Now, I’m sure there be a lot of people excited for WarCraft to get back to “roots” as a Red vs Blue RTS trope, but this is literally the most generic title and expansion theme they could have done. Sequel Escalation can be difficult to manage when there is no formal end planned – there are only a few more tricks Blizzard can pull once the Burning Legion itself is extinguished – but… this? “Battle for Azeroth” is something you write on a whiteboard with an underline, to denote that a series of actual title ideas will follow. Is this what people felt like almost exactly six years ago when Mists of Pandaria was revealed?
Looking at the MMO-Champ coverage, about the most interesting set of bullet points were:
- The PvP vs PvE server division is going away, replaced by an individual toggle. You can choose if you want to opt in to PvP or not when you are in town. Players that feel trapped on PvP servers have a way out. This opens up the game to changing and improving the world PvP ruleset.
- New content like bounty hunting or assassination quests will become an option.
- There will be bonuses to experience, reputation and other things when you are questing with PvP mode enabled to offset the inefficiency.
This is almost a complete game-changer for me. And probably anyone else trapped on an imbalanced PvP server. My primary server at this point is actually heavily skewed to the Alliance, but that just makes the Horde I do encounter especially surly while leveling. Or, you know, when faceless Cross-Realm hit-squads phase into your area. Now that problem is permanently solved.
It also, rather cleverly, creates world PvP hotzones with the carrot of increased Reputation (etc) gains. You could argue that these Reputation-farming zones would already be hot in a normal, always-on PvP server, and you would be correct. But now everyone there would be consensually engaging in (or preparing for) PvP, likely putting up more of a sport of it. And since the change in flagging requires one to be inside a town, you avoid opportunistic ganking, and presumably accidental flagging in the same design. Win-win.
There will be more to talk about in the coming days, I’m sure, but those are my first impressions.
It has been quite some time since I’ve had to bother with the issue of PvP servers, but Shintar’s latest experience with a “classic WoW” server really sums up my thinking after the years:
The truth is, I’ve never had the urge to initiate combat with the opposite faction, so if I’m being honest I’m just making myself a punching bag for other players by going along with it. All that ever happens is that I get attacked by people who are several levels above me, in twink gear, or in a group. Sometimes things get turned around and they are the ones who end up with egg on their face, but that’s a cold comfort when compared to the amount of my time that ends up getting wasted by corpse-running and having to re-do quests. I’ve put up with it because there were no other options at the time, but weekends like these really make me wonder whether it’s worth it when I could be having fun with something else where other players aren’t able to ruin my enjoyment every step of the way. My free time is really too precious to me these days to waste it on nonsense like that.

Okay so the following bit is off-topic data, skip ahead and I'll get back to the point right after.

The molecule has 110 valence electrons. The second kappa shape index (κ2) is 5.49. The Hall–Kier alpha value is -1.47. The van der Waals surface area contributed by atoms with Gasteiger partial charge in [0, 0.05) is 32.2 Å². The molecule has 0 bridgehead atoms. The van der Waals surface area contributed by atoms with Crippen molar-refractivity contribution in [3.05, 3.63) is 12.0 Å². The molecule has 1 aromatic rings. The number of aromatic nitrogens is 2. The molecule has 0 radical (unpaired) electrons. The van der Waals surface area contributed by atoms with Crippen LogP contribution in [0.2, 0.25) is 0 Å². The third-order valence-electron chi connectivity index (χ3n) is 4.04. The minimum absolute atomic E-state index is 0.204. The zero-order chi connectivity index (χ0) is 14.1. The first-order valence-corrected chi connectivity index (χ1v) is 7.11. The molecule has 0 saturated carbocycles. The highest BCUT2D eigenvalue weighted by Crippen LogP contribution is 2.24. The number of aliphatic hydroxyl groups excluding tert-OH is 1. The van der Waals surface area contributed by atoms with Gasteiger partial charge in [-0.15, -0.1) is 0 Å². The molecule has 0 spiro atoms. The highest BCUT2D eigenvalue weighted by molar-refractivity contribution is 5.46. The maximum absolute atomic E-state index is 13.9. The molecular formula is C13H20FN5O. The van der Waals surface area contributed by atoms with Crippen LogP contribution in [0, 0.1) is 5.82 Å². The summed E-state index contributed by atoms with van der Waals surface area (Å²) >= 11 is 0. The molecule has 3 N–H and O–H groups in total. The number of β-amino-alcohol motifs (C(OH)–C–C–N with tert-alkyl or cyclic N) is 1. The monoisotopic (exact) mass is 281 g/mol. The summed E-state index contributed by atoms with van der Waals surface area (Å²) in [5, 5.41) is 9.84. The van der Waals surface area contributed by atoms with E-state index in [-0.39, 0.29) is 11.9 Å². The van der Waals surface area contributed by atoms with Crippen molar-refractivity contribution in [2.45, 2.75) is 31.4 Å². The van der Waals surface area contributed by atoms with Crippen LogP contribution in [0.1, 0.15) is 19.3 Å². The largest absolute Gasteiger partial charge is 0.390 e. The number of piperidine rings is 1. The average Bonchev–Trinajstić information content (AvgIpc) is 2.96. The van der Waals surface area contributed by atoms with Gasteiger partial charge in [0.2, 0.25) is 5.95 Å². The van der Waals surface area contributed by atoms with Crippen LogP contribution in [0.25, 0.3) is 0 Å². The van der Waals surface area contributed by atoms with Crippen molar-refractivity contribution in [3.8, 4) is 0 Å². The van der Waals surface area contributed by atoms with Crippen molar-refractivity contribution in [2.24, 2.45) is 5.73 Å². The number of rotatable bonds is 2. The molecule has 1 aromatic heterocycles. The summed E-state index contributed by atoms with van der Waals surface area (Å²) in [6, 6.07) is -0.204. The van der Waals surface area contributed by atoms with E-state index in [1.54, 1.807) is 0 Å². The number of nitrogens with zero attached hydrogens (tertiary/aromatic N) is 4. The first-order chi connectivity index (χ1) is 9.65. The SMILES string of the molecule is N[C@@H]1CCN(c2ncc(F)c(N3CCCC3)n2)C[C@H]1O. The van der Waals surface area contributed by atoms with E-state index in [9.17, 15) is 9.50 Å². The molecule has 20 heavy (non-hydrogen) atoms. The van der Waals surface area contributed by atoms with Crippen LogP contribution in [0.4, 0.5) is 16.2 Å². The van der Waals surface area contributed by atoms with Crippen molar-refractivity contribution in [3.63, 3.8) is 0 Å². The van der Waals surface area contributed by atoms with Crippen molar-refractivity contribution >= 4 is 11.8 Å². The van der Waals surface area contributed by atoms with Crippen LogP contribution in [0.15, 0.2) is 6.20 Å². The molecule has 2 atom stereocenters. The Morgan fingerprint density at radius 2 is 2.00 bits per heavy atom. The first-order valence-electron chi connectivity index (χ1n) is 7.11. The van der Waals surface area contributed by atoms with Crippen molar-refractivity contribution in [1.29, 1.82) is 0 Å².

Is there excitement on PvP servers? Sure. Although I would more describe that as anxiety, considering I’ve only ever gone on ganking sprees after being ganked myself. So, really, that would be what I say to anyone asking if they should pick a PvP server: “Do you want to spend your time ganking mostly helpless players over and over? If not, then don’t go to a PvP server.” Those rare moment of cooperation and peaceful coexistence do not make up for the time you spend getting killed in the middle of a quest. They really, really don’t.
As a general rule, I try and remain as aloof as possible. It’s partly a defense mechanism against the eldritch machinations of an uncaring, absurd universe. But it is also somewhat necessary in an age wherein marketing departments have weaponized hype and doublespeak like “value-added” as if they are doing consumers any favors. In other words: wish in one hand, shit in the other, and see which fills up first.
Enter Guild Wars 2.
I signed up for the Beta like everyone else, with a current disposition of extreme skepticism. And I still am extremely skeptical. Will it “save” MMOs? Doubt it… assuming MMOs need saving at all. Is the holy trinity dead? As this BFF Report clearly shows, no, not in the sense that there will not be a guy who primarily tanks, someone who heals, etc. Even the whole “freeform” questing bit (which you can also see earlier in the BFF Report) does not necessarily move the needle, as a gamer who responds to ostensive purpose, no matter how flimsy said purpose may be in the abstract. Cave full of kobolds? Who cares? Oh, farmer Joe cares, because the kobolds are stealing the pumpkins? Let me go solve that for you.